Ita��s true that dental hygienist training prepares you for a fulfilling career, but dona��t think for a second that ita��s an easy one. When you become a Dental Hygienist, you will provide the first line of defense against dental caries (cavities, tooth decay), periodontal disease and oral cancer.
Prevention will be your first and most important job. Youa��ll need to ask the right questions, evaluate the responses and assess the risk facing each individual patient.
Your dental hygienist school training will let you know what type of questions to ask, but because of the fast pace of the typical dental office, you may feel pressed for time when assessing risk.
CARE Can Help
Fortunately there is a new online tool from Phillips designed specifically for dental hygienists that makes the data compilation, risk assessment and bookkeeping a whole lot easier. Ita��s called CARE and ita��s free.
The company stresses that ita��s to be used as a supplement to the care you provide your patients. Also, while it is available to the public online, Phillips advises against patients using it to assess themselves. There needs to be input from a well-trained dental professional like you.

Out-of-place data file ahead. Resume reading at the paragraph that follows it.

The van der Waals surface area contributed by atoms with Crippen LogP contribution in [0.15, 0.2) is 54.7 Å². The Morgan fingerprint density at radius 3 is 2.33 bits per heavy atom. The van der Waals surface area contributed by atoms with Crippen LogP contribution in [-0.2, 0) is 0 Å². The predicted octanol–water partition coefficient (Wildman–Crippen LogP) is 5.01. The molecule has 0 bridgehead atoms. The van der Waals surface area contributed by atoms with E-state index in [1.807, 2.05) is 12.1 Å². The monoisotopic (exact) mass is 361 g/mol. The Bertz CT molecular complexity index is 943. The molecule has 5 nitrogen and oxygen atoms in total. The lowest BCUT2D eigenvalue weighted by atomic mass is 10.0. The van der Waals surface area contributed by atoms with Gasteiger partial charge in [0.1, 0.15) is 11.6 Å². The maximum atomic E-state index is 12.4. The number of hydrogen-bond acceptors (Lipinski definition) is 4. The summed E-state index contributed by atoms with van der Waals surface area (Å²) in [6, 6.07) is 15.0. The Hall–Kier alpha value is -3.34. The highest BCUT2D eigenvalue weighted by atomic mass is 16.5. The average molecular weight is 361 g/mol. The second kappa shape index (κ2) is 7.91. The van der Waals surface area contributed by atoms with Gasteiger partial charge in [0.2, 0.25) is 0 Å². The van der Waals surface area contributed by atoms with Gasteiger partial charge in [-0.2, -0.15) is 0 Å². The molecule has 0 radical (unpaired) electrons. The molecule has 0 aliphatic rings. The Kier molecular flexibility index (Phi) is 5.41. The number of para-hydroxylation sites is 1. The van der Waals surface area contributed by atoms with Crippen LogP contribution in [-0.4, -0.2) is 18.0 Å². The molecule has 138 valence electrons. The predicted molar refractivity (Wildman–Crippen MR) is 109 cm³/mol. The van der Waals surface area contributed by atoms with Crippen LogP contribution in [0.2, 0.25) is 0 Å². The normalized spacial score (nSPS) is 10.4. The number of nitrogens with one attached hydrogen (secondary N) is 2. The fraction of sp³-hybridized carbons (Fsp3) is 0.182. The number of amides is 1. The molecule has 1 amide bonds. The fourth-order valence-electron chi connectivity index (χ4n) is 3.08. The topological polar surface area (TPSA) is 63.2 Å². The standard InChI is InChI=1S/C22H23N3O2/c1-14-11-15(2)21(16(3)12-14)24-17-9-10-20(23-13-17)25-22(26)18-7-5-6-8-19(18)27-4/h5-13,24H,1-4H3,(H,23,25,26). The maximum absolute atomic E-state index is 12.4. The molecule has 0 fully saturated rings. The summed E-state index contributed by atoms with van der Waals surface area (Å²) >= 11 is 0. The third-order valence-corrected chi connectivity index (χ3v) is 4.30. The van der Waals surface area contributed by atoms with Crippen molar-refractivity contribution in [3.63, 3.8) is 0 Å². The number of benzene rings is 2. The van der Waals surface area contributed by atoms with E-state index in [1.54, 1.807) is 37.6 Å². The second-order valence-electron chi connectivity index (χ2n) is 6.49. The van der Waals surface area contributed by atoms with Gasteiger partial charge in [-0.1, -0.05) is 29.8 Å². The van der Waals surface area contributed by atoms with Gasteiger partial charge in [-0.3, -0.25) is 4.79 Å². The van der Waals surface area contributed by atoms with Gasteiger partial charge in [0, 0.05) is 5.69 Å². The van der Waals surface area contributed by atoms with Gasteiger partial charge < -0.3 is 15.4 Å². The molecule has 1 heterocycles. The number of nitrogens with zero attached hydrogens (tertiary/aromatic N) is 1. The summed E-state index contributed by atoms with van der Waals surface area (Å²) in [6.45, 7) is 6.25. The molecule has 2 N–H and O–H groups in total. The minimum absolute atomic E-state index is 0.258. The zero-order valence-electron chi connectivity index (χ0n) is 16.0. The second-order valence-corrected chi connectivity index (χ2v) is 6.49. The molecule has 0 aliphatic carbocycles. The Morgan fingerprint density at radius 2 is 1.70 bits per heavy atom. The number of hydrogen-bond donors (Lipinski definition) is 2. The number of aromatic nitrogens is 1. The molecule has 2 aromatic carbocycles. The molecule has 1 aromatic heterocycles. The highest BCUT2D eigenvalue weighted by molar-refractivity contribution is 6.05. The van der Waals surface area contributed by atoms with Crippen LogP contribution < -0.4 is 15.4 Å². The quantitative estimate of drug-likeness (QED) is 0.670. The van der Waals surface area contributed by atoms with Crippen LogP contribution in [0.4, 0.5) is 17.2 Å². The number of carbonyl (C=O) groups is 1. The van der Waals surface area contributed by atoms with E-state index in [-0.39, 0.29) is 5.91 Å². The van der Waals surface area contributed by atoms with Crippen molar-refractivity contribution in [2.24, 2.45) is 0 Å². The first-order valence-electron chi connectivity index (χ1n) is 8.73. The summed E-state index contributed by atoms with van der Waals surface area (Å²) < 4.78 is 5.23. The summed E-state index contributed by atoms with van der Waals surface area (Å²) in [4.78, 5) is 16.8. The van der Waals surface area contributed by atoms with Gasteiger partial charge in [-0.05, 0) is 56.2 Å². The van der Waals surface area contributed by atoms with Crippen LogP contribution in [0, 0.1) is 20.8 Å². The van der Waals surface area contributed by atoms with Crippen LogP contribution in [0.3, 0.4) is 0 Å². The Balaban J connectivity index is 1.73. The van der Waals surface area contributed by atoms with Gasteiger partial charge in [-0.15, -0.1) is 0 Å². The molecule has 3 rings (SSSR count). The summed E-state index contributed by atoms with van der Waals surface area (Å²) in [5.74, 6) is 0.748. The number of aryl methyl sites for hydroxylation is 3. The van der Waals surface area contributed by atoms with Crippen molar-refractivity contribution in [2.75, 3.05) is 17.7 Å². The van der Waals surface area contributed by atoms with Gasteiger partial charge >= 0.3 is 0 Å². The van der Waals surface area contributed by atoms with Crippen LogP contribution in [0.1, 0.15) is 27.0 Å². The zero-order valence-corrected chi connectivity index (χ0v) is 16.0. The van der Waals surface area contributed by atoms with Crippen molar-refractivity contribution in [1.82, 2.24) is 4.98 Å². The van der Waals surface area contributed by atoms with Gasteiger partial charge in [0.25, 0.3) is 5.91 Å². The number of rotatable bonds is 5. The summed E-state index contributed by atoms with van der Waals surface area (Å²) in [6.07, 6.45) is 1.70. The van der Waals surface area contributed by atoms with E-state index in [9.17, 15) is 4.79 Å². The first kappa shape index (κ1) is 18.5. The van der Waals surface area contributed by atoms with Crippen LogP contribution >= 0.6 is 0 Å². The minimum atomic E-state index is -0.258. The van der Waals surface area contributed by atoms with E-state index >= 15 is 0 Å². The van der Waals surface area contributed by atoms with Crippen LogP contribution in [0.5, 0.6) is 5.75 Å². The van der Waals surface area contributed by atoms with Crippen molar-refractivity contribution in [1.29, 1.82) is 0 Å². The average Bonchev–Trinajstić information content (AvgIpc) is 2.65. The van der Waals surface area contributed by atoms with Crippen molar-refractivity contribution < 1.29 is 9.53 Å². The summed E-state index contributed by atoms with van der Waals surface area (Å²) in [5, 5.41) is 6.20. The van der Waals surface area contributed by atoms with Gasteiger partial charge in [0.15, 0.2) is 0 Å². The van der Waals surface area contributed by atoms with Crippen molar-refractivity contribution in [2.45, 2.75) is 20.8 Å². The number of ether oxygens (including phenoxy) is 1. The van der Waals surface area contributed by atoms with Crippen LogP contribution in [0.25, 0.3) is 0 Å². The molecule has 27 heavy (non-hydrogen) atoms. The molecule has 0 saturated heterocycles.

How CARE Works
The CARE system is actually quite easy to use. It gives you a series of questions to ask each patient and then the hygienist inputs their responses into the tool. CARE cover the three types of dental problems you are hoping to prevent: caries, periodontal disease and oral cancer (or oral pathology as the tool itself calls it). Some are designed to determine risk factors, others look for disease indicators and a third set offers protective measures.
The questions include:
- Does the patient consume frequent cariogenic snacks or beverages (more than 3 times daily) between meals?
- Does the patient have an unexplained sore throat or feeling that something is caught in the throat, or chronic hoarseness?
- Does the patient have any tooth mobility?
- Has the patient lost teeth (excluding third molars or teeth removed for orthodontic purposes)?
- Does the patient have any unexplained oral swelling?
- Does the patient reside or work or attend school in a fluoridated community?
- Is the patient a non-smoker, or did he or she stop smoking tobacco more than ten years ago?
Once the answers have been inputted, CARE calculates the risk assessment for the patient and grades it from low to extreme. It makes the determining factors available, along with the assessment, as a printable document.
Finally, CARE provides you with solid recommendations for your patienta��s next course of action. These are based on industry-recognized standards. Ita��s up to hygienists, of course, to add their own expertise into the equation, go over the responses with the patient, and offer tailored solutions.
You can watch a demonstration and try out CARE for yourself on the Phillips website.
Do you plan on using CARE when you start working as a dental hygienist? Do you know someone who already does? Let us know in the comments.